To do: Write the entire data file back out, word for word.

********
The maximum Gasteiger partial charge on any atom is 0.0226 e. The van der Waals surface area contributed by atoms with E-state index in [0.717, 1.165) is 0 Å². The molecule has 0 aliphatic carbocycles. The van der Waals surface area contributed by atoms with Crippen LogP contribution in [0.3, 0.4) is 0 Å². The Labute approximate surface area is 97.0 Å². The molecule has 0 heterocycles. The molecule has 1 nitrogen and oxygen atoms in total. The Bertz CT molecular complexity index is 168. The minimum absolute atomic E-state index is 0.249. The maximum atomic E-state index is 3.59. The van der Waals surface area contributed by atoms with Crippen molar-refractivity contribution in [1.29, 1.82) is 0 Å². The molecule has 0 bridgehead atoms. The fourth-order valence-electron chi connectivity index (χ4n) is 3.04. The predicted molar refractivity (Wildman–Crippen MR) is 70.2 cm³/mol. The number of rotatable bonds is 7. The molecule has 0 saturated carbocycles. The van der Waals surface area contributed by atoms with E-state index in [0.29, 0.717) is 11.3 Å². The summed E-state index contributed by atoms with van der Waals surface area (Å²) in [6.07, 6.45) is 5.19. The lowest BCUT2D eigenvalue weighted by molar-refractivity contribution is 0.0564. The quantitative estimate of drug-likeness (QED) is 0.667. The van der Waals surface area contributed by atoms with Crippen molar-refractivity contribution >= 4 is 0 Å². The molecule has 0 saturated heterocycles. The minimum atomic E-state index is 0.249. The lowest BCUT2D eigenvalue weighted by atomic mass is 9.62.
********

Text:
The maximum Gasteiger partial charge on any atom is 0.0226 e. The van der Waals surface area contributed by atoms with E-state index in [0.717, 1.165) is 0 Å². The molecule has 0 aliphatic carbocycles. The van der Waals surface area contributed by atoms with Crippen LogP contribution in [0.3, 0.4) is 0 Å². The Labute approximate surface area is 97.0 Å². The molecule has 0 heterocycles. The molecule has 1 nitrogen and oxygen atoms in total. The Bertz CT molecular complexity index is 168. The minimum absolute atomic E-state index is 0.249. The maximum atomic E-state index is 3.59. The van der Waals surface area contributed by atoms with Crippen molar-refractivity contribution in [1.29, 1.82) is 0 Å². The molecule has 0 bridgehead atoms. The fourth-order valence-electron chi connectivity index (χ4n) is 3.04. The predicted molar refractivity (Wildman–Crippen MR) is 70.2 cm³/mol. The number of rotatable bonds is 7. The molecule has 0 saturated carbocycles. The van der Waals surface area contributed by atoms with E-state index in [0.29, 0.717) is 11.3 Å². The summed E-state index contributed by atoms with van der Waals surface area (Å²) in [6.07, 6.45) is 5.19. The lowest BCUT2D eigenvalue weighted by molar-refractivity contribution is 0.0564. The quantitative estimate of drug-likeness (QED) is 0.667. The van der Waals surface area contributed by atoms with Crippen molar-refractivity contribution >= 4 is 0 Å². The molecule has 0 saturated heterocycles. The minimum atomic E-state index is 0.249. The lowest BCUT2D eigenvalue weighted by atomic mass is 9.62.